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FedUpL8ly

Jul-09-13 5:53 AM

patriot012, look at all the disagrees to your 7:19Am comment. Everything you said was true but you have the useful idiots who would go along with anything Obama and the Dems do. And then you have Emelye and her ilk who always manage to blame the military/industrial complex for everything. Politicians of both parties could cut the NSA budget but neither do it. The GSA has thousands of empty buildings but this administration is wastefully spending billions to construct a million-square foot complex in Utah. Obama wants this info as much as anyone or the program would be cut way back. And after the IRS abusing taxpayers who disagree with Obama policies to a much greater degree than Nixon ever did, and after the DOJ wiretapping the AP and Fox News journalists, I don't see how anyone could trust politicians to abuse the stored data. According to NSA whistleblowers from 2002, the data mining will have a much greater potential to abuse citizen rights than to prevent terror attacks.

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FedUpL8ly

Jul-09-13 5:55 AM

meant to say I don't know how anyone could trust politicians not to abuse the stored data.

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PleaseWakeUp

Jul-09-13 9:28 AM

Fed8, I am not saying this in support of Obama, but the system has been in place forever. It only went deeper after 2001.

I don't know how true the NCIS show is, but I am glad that they are able to research cellphone data and use gps to find any jerk that has been involved in a crime or national security.

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RationalThinker

Jul-09-13 12:29 PM

I really don't see how this is as gigantic of an issue as people make it out to be... you really don't think the government, with technology being what it is, hasn't been keeping an eye on the public for years now? And why shouldn't they? Honestly, what "right" of yours is being infringed upon by the NSA going through phone records? What are they going to find out? I know this sounds naive but if you're not doing anything wrong what do you have to worry about? I find it ludicrous how many people seem to think that our government is secretly striving for some sort of dystopian regime where they have ultimate power and the public has no rights or freedoms. Really? You want the authorities to prevent terrorism.. well.. this is the sort of 'infringement' that is necessary in order for that to happen. It is what it is people.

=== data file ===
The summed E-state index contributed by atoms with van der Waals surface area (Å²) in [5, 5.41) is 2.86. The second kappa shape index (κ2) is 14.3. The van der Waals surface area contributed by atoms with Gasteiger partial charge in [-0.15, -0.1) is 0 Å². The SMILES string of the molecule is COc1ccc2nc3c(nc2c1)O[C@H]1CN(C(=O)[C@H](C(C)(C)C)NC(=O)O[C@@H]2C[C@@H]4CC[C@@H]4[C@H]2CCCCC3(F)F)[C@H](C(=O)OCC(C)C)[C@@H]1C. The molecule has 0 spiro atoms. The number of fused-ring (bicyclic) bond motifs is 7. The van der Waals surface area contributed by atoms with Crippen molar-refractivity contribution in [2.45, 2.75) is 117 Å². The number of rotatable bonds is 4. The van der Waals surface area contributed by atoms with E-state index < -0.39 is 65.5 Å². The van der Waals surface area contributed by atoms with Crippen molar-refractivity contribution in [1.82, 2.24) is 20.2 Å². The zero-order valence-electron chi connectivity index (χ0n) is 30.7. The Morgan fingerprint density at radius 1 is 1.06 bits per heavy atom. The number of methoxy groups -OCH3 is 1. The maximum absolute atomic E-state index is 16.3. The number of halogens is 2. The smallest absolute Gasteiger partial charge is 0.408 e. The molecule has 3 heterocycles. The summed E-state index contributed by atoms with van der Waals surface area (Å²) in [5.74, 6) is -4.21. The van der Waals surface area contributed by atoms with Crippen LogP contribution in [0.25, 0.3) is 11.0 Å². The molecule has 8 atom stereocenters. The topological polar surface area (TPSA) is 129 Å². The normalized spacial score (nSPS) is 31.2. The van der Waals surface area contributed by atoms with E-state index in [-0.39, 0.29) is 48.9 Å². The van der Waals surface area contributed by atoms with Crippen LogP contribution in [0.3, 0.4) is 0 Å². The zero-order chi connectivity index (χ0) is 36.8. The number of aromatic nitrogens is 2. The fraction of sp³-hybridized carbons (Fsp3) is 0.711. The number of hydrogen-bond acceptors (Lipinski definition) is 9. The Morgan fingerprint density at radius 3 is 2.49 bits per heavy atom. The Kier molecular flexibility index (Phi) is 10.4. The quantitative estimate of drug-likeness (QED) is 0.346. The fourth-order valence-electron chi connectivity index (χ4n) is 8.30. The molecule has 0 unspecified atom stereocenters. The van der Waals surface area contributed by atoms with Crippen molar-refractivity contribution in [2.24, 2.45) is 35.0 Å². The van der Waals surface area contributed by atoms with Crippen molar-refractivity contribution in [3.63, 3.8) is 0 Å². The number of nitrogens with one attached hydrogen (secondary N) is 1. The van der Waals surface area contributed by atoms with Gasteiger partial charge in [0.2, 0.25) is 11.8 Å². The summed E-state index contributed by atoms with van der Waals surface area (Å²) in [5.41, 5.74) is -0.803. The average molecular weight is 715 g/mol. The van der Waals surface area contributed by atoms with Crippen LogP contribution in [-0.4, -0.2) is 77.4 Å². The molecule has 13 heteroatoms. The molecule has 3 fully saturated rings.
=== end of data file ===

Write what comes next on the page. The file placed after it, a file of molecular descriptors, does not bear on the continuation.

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Emelye

Jul-09-13 1:24 PM

For Rational_Thinker:

Amendment IV

The right of the people to be secure in their persons, houses, papers, and effects, against unreasonable searches and seizures, shall not be violated, and no warrants shall issue, but upon probable cause, supported by oath or affirmation, and particularly describing the place to be searched, and the persons or things to be seized.

Shifting from provable probable cause to looking for probable cause with fishing expeditions through mountains of citizen's personal data is a violation of the 4th amendment, in my opinion. The FISA courts are too lenient with the government agencies and have few, if any, checks and balances to reign in possible abuses. We need better mechanisms necessitated by the increased ability of our technology, to ride herd on those who would abuse their power.

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RationalThinker

Jul-09-13 1:33 PM